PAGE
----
John Kerry in danger of losing big bet on Middle East peace

John Kerry's high-stakes gamble that he could finally achieve the dream of generations and bring peace to the Middle East seems to be collapsing as easily as a house of cards.

Despite a dozen visits to Israel and the West Bank since he became US secretary of state 14 months ago and many more late-night meetings with his recalcitrant partners in capitals around the world, it appears after all that he may have been trumped.

While there was always a certain hubris to his mission impossible, the political dangers facing wily Israeli Prime Minister Benjamin Netanyahu conspired this week with decades of pent-up anger among Palestinians to throw up the most serious crisis to the fragile peace negotiations since they resumed in July.

Yet at the start of Kerry's latest overseas trip there was little to suggest he would return to the US 13 days later with his peace effort in trouble and a blunt admission that he and the White House needed to "evaluate" the next steps.

Indeed, Kerry had not visited Israel in three months in a tacit recognition that each trip raised expectations and usually triggered some kind of provocative move from one of the parties.

His monthly commute between Washington and Jerusalem had also begun to raise eyebrows with little tangible progress to show and an April 29 deadline looming.

Israeli Defense Minister Moshe Yaalon had called Kerry "obsessional" and "messianic" and at home some critics said he was "delusional."

All roads to Jerusalem are littered with past failed peace negotiations which have wound through places such as Madrid, Oslo and Camp David.

But this time Kerry felt there was something within his grasp, a deal under which both sides would agree to keep talking into next year, as some of the nitty-gritty contours of a pact began to emerge.

He deeply believes that a comprehensive peace treaty is the only way to secure Israel's future and build a better tomorrow for Palestinians, with both peoples having suffered too much.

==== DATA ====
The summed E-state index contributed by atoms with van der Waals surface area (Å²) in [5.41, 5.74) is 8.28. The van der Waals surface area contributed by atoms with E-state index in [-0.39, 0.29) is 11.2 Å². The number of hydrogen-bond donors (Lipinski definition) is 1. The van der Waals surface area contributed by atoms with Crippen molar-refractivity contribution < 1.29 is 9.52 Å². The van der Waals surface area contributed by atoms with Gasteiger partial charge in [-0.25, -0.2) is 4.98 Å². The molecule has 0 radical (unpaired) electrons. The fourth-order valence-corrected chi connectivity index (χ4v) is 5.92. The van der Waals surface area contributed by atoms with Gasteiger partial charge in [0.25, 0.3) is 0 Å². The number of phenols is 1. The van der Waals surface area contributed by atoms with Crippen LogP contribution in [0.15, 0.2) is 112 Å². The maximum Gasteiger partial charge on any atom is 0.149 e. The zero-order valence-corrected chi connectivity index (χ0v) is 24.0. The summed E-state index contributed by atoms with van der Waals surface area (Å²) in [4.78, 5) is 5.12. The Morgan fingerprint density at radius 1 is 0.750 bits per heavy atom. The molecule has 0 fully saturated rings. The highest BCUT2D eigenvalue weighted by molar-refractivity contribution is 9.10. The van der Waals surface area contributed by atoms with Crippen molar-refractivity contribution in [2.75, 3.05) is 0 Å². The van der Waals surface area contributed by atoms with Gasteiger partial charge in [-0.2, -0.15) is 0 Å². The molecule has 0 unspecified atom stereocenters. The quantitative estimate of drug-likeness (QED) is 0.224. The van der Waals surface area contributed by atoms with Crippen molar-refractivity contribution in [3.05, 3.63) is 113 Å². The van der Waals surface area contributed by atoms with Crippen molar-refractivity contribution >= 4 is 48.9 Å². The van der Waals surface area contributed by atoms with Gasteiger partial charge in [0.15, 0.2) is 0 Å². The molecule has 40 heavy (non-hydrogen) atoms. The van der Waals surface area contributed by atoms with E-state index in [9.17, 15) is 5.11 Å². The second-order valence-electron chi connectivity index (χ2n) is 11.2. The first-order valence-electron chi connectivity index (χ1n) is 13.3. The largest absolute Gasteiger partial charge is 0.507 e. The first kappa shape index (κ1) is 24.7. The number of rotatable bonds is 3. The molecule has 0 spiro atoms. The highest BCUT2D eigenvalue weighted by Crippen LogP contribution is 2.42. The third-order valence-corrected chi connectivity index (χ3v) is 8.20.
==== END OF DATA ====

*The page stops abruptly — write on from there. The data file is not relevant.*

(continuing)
So the 70-year-old former senator, the son of a diplomat, stepped willingly into the quagmire that is Middle East peace.

He has invested huge amounts of energy, setting a punishing schedule which would defeat many half his age and remaining eternally optimistic and unflappable even after hours locked in tense negotiations.

It was sobering therefore on Friday as he prepared to head home -- after the Israelis canceled the last prisoner releases and the Palestinians said they would seek statehood at 15 agencies at the UN -- that in a rare moment of frankness and frustration he admitted "it's reality-check time."

"There are limits to the amount of time and effort that the United States can spend if the parties themselves are unwilling to take constructive steps in order to be able to move forward," Kerry told reporters in Rabat.

With the war in Syria, Iran's nuclear program and the crisis in Ukraine, "we have an enormous amount on the plate," he said.

Exactly what Kerry's next move will be remains uncertain, and he has insisted that the negotiators remain at work on the ground.

But it's more than possible that he'll give both sides a little space to figure out what they want to do, as he huddles with the White House.

There will be another three-way meeting likely on Sunday in the region to assess the way forward, officials close to the talks say, and the US insists the negotiations are not dead.

Only a few months ago, Kerry's stock had been rising with his brand of face-to-face diplomacy winning praise.

He had helped kick-start the peace talks after a three-year gap, sealed a deal with Russia to rid Syria of its chemical weapons, and negotiations with Iran over its suspect nuclear program had made the first progress in a decade.

Now critics will be sharpening their pencils in glee.

But he has three more years in office, and almost boundless patience.

The White House Friday defended the "tireless" Kerry, saying his long-odds Middle East peace bid had not been a waste of time because the stakes were so high.

But Josh Earnest, a White House spokesman, admitted that the chances of Kerry succeeding when he embarked on his Middle East peace quest a year ago had never been high.

"I don't know if people in Las Vegas are betting on these kinds of things these days, but I'm sure the odds... would be very long."

Earnest refused to say that Washington had given up.

"That presupposes an additional step here, that at some point somebody throws up their hands and walks away. Secretary Kerry's certainly not willing to do that."